What are the green infrastructure and water management opportunities within the London Infrastructure Plan 2050?

Reposted from Ricardo-AEA blog - originally published 9 December 2014

Cities are key to sustainable development and the Greater London Authority’s (GLA) consultation on a London Infrastructure 2050 plan provides an opportunity for this world city to provide a leading role. I love living in London, however travelling throughout the world I see many approaches that we can adopt. This would help London meet the challenges of population growth (the city’s population is set to grow 37% to 11.3 million people by 2050) and climate change, adapting to and mitigating against threats such as flooding.

Green Infrastructure – a water sensitive city
I was introduced to this concept in Melbourne Australia and promoted it through work in Wales and now through work internationally. The transition to water sensitive cities is supported through the delivery of Water Sensitive Urban Design (WSUD).

WSUD is the process of planning and engineering the built environment through urban design to integrate with water-cycle management to help manage stormwater, prevent flooding and improve water quality. This provides multi-functional blue and green infrastructure that can deliver a wider range of benefits and link to broader funding opportunities.

Green roof in London (Photo Aaron Burton)

GLA and the London Infrastructure Development board can support a transition to a water sensitive city. The proposed Green Infrastructure Task Force will provide an essential focus point for developing evidence and delivery of green infrastructure in London.

Based on international experience and some of my work in the UK I’ve suggested key issues that need to be considered, including:

  • Partnerships and funding – developing the business case for green infrastructure: based on our work for Greater Lincolnshire Local Enterprise Partnership, business cases are essential to enabling more integrated water management. This should include mapping homes and business that would benefits (e.g. from flood defences) and a wider assessment of costs and benefits.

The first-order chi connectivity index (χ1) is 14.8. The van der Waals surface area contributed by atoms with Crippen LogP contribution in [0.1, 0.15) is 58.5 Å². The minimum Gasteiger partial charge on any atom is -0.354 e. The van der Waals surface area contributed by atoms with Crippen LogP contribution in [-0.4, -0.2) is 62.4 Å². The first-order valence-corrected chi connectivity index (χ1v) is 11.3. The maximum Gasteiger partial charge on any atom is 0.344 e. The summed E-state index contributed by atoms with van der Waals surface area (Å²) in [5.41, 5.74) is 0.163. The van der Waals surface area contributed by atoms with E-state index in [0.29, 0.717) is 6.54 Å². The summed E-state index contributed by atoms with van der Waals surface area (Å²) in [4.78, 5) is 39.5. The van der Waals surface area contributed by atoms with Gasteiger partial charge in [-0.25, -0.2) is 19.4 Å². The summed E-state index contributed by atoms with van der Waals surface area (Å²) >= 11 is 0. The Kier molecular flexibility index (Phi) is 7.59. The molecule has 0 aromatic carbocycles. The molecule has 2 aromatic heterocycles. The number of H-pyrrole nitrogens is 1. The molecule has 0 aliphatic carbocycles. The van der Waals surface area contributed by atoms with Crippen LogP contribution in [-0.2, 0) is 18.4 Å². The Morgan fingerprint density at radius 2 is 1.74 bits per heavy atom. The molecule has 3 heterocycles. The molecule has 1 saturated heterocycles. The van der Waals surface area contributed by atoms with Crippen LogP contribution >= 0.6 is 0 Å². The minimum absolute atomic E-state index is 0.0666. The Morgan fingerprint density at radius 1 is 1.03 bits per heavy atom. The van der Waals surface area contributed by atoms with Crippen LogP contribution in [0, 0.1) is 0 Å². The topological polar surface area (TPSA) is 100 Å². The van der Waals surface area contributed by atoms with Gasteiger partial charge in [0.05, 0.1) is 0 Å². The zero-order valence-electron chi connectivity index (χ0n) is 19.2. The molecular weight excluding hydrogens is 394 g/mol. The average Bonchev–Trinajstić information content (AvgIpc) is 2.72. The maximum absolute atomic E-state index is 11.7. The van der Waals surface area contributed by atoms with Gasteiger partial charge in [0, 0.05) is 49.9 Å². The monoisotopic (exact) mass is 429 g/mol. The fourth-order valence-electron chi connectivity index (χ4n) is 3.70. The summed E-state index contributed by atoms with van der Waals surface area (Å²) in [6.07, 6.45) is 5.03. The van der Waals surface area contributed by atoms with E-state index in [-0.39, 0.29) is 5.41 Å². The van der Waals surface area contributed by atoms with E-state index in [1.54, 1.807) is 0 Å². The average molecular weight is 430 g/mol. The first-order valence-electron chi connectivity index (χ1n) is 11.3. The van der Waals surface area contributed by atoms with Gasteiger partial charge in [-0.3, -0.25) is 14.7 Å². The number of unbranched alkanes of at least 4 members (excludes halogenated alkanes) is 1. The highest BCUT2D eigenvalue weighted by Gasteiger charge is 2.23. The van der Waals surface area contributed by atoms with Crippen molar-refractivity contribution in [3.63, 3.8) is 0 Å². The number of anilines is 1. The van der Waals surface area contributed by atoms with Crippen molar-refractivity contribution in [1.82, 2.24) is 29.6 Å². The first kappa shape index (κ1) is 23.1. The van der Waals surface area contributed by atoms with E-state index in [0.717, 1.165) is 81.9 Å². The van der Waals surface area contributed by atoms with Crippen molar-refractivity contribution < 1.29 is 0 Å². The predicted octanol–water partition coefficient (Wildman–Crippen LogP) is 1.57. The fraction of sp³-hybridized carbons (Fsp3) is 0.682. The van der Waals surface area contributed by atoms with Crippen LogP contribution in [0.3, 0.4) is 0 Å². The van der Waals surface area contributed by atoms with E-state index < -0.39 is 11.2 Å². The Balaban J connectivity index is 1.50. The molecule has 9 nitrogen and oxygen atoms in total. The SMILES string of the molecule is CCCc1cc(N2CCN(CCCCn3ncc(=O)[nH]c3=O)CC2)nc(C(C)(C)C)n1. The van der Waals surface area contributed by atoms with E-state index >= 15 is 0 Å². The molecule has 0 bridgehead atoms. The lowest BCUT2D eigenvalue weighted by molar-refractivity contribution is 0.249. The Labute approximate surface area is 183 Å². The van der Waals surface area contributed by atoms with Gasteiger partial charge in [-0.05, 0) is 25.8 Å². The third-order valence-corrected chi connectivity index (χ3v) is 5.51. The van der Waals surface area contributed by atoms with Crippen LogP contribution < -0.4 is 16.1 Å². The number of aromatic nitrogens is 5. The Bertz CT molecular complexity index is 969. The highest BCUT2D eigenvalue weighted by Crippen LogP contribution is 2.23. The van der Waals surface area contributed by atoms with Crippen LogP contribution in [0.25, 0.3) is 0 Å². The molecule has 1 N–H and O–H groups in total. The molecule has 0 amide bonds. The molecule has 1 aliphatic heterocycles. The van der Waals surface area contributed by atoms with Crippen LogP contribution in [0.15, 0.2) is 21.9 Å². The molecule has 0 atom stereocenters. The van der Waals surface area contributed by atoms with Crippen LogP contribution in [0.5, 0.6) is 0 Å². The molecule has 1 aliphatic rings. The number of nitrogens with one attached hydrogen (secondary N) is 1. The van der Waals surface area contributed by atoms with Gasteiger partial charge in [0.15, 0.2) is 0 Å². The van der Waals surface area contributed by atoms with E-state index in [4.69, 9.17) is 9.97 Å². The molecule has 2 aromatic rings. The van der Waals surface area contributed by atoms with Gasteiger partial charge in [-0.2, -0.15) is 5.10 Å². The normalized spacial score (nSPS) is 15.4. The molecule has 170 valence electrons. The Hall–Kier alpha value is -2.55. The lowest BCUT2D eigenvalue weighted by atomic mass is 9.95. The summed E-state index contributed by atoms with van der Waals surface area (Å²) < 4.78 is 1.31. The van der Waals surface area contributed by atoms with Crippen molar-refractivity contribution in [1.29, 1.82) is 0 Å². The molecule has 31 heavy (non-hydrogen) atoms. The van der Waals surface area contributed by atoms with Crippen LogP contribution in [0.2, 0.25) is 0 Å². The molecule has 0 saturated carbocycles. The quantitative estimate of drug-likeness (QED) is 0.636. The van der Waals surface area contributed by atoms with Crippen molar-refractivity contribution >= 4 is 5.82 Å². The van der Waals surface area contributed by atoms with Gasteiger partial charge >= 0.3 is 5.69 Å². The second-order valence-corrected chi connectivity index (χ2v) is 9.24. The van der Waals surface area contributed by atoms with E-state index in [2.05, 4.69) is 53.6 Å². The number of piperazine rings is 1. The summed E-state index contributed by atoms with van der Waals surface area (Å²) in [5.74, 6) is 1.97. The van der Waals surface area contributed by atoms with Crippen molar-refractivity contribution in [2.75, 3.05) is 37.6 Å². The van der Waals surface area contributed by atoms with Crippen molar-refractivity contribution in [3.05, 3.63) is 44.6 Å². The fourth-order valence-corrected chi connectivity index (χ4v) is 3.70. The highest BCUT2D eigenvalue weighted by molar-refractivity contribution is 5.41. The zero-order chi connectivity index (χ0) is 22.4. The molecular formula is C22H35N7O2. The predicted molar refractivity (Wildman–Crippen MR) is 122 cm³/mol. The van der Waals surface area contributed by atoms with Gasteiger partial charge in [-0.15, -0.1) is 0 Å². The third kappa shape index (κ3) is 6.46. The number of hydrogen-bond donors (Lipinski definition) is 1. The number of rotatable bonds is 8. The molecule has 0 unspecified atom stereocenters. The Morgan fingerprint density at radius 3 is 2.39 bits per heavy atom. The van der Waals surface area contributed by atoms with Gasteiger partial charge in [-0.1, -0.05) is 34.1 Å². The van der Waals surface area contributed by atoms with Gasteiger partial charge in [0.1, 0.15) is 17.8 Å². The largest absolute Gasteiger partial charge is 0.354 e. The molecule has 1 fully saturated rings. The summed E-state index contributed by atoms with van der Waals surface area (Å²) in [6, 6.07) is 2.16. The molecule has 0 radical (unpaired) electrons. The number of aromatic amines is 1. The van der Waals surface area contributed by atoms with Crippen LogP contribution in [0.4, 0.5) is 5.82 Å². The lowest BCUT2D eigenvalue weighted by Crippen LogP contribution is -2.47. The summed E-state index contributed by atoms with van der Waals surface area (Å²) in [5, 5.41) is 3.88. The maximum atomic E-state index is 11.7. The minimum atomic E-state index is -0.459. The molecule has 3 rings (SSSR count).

• Capacity building – transitioning to a water sensitive city: based on international experience actions can range from supporting trusted and reliable research to providing strategic funding and demonstration projects. Also the experience in France (see my previous blog) suggests the need to change how green infrastructure maintenance is considered when there are multiple benefits. If sustainable drainage systems (SuDS) are managed within planning as planned by Defra, there is a role for GLA to support capacity and best practice in local authorities.
  • Landscape ecology approaches – considering the city within wider systems. My colleague Richard Smithers is chair of the International Association for Landscape Ecology and has commented that “much thought on developing sustainable cities currently seems to be focused on socio-economic solutions with biodiversity pushed to the side-lines (see his blog). Green infrastructure tends to be based on site-centred or city-centred thinking”. Sustainable cities need to consider impact and dependencies more broadly and examples of wider catchment strategies as in the city of New York Watershed can be applied in London.

Water Management
 The London infrastructure plan and consultation and supporting reports set out key actions as well as the major limitations of the current regulatory and delivery model for water supply. From as early as 2016 Thames Water projects a deficit (demand greater than supply) rising to 10% by 2025 and 21% by 2040.

I believe there are several additional options that could help manage the expected deficit in water supply include:

  • Developing improved indicators and targets for water efficiency
  • Water efficiency support to business and SMEs in London
  • Supporting integration of water efficiency into energy retrofit and social housing refurbishment programmes
  • Improved water resources planning approaches
  • Analysing costs and benefits of water efficiency versus capital projects, including alternative water sources

Beyond the London Infrastructure Plan 2050 consultation
 Ricardo-AEA was asked by GLA to provide a consultation response on Green Infrastructure and Water Management issues. The full response is available online. In this blog I have summarised some of the main issues. We plan to work with the GLA, Defra, Environment Agency, water companies and other key stakeholders to provide the evidence as well as innovative approaches that are required to deliver sustainable infrastructure in London to 2050.

By identifying how to turn London in to a water sensitive city, we can take steps that will help the city develop sustainably up to 2050 and beyond. This isn’t just about tackling challenges such as population growth and climate change but also about enhancing the liveability of London. Water sensitive cities benefit from improved water quality, reduced urban heat island effect and improve general wellbeing thanks to more integrated sustainable drainage, water reuse and landscape features.


Popular posts from this blog

Water use in Tokyo

Communicating Drought

Walking the WSUD way in Melbourne